Foreign Accent Syndrome: Texas Woman Wakes Up From Jaw Surgery with British Accent

Lisa Alamia underwent jaw surgery in December last year to correct a serious overbite, and reportedly, the operation was a complete success. That is until she opened her mouth to speak and sounded completely different. It turns out she is suffering from foreign accent syndrome.

According to a report by the Star, foreign accent syndrome is a rare speech disorder first described back in 1907 by French neurologist Pierre Marie. Reportedly since then, there have been only around 100 documented cases of the speech disorder.

Basically, a person with foreign accent syndrome speaks with an accent considered by the patients themselves, and by doctors and others, to sound “foreign” and completely unlike the patient’s previous dialect. The speech disorder does not, apparently, require previous exposure by the person to such an accent.

Normally, foreign accent syndrome (or FAS) is experienced following a stroke, but it has also been diagnosed in patients suffering from traumatic brain injury, multiple sclerosis, or cerebral hemorrhage. Only very few incidents of FAS appear to have any psychological origins.

In Alamia’s case, she was in the Houston Methodist Sugar Land Hospital for jaw surgery, and when the 33-year-old woke up, she had minimal swelling, and the operation appeared to have been a total success.

However, when she opened her mouth to speak, she no longer sounded anything like a Houston-area native speaker. She now sounds uncannily British.

Alamia told KHOU, “My daughter laughs at the way I say ‘tamales.’ I used to be able to say it like a real Hispanic girl, now, I cannot.”

At first, Alamia said her surgeon believed her voice change was “just a physical result of the surgery and that it would go away as I healed,” but now, months later, she still sounds incredibly English.

She eventually visited neurologist Toby Yaltho at Houston Methodist Sugar Land Neurology Associates, who diagnosed her with the very rare condition foreign accent syndrome.

Yaltho said in a press release that Alamia’s case is “fascinating and very rare” and “[m]ost neurologists work their entire careers and never come across FAS.”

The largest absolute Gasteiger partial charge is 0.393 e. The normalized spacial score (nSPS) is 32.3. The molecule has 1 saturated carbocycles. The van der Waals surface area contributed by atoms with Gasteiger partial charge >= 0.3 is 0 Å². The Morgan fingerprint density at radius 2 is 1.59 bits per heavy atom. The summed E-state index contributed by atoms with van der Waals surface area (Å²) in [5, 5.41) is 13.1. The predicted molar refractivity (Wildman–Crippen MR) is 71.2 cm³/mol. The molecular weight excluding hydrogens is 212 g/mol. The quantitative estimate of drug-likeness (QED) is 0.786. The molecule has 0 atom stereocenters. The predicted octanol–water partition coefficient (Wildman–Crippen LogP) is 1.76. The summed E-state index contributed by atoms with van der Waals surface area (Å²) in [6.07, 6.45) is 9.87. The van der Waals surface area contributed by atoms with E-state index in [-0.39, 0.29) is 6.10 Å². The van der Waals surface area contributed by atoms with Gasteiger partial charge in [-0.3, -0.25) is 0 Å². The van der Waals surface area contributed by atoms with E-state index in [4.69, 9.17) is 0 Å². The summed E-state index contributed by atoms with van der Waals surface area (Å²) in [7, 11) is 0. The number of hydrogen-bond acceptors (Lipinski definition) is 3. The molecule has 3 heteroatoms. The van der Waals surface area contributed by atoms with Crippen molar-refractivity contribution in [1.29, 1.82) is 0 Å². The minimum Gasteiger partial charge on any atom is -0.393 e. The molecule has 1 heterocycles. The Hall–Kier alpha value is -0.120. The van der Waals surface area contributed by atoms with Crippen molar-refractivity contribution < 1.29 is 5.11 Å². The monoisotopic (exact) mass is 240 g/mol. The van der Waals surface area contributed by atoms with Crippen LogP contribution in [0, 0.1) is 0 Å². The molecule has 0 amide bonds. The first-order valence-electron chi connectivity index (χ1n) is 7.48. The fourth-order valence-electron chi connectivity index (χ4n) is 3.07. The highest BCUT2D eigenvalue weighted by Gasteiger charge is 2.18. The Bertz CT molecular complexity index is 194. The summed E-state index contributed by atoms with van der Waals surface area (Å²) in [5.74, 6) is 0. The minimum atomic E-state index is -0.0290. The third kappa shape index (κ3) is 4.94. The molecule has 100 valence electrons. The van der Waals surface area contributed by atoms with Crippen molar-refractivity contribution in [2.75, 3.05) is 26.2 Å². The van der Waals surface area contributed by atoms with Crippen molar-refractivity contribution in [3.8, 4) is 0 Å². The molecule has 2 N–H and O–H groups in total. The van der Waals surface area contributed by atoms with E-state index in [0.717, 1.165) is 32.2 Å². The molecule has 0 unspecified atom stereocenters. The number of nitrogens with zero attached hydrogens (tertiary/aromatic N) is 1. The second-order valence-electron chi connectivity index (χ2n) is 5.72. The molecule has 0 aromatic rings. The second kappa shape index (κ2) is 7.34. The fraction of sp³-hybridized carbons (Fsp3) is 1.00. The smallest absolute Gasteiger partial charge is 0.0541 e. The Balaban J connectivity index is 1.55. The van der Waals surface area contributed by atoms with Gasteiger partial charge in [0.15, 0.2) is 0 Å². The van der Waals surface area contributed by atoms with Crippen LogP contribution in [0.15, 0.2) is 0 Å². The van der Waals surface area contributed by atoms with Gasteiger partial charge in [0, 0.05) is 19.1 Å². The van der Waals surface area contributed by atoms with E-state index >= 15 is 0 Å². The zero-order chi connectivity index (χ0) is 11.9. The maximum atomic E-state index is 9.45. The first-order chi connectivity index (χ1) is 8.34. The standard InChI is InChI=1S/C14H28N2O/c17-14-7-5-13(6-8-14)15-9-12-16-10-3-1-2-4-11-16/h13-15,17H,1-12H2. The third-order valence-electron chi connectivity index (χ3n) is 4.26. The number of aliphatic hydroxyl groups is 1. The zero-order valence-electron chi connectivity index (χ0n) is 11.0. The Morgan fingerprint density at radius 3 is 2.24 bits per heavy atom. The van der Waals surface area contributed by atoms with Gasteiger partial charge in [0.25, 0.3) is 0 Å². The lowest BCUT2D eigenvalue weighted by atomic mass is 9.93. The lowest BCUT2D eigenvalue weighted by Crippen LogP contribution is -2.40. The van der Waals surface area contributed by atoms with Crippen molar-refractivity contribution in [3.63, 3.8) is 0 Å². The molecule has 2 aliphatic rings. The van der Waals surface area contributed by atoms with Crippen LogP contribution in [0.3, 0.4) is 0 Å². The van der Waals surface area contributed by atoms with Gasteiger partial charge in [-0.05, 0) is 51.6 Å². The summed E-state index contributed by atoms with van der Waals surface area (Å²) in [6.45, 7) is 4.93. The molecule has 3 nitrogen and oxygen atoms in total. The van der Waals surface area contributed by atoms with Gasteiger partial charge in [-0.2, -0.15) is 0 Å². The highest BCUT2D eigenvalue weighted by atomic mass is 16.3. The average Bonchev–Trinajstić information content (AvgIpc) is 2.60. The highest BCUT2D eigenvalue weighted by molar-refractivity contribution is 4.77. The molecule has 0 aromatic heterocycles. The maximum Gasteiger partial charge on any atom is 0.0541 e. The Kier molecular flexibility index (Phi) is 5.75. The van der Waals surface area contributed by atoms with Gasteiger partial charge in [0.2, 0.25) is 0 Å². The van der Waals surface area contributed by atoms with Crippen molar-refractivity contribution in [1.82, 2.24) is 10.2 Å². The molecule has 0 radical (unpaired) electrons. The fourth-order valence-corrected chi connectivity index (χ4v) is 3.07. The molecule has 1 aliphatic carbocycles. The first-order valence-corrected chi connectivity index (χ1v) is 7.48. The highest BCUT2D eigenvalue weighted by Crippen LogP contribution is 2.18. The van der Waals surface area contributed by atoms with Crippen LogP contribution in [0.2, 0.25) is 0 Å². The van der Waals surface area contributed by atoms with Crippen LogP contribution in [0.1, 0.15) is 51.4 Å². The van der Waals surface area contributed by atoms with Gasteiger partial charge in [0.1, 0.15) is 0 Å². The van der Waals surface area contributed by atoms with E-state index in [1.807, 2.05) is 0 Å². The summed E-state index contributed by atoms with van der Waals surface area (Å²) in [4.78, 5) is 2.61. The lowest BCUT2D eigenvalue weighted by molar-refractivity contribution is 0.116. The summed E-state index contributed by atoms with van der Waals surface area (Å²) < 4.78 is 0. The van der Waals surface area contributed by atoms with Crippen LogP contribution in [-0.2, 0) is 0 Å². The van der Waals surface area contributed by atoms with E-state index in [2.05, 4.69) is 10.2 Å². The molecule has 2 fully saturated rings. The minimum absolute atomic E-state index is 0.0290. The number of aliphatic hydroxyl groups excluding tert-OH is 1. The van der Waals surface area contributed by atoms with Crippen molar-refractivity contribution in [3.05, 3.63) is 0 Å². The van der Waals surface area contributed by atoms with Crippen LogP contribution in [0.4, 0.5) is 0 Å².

The Washington Post reports Yaltho conducted MRI scans in an attempt to see if Alamia had suffered a stroke, seizure, or another injury that might have led to FAS. He also ran an electroencephalogram to detect abnormal brain waves, but everything reported came back as totally normal.

Yaltho says the cause of Alamia’s FAS is a total mystery, saying, “There was no evidence of stroke or other abnormalities.”

Alamia took a while to get used to how she now she now pronounces various words. For instance, if she says “mom” it comes out as “mum,” just like an English person would pronounce it.

She said at first she was reluctant to tell anyone about her condition, saying she didn’t know what reaction she could get from other people and wondered if they would judge her.

“Are they going to think I’m lying or even understand how I’m speaking?”

Last year, the Inquisitr reported a similar story about a British woman who woke up after suffering a stroke to find she was speaking like a Chinese person.

In the case of Sarah Colwill, 40, the syndrome was caused by a “drawing out” or “clipping” of the vowels that made her speech sound like a Chinese accent even though she had never visited that country.

However, in the latest case, Alamia will probably never know why she has been affected by foreign accent syndrome and now sounds so entirely British.

[Image via YouTube]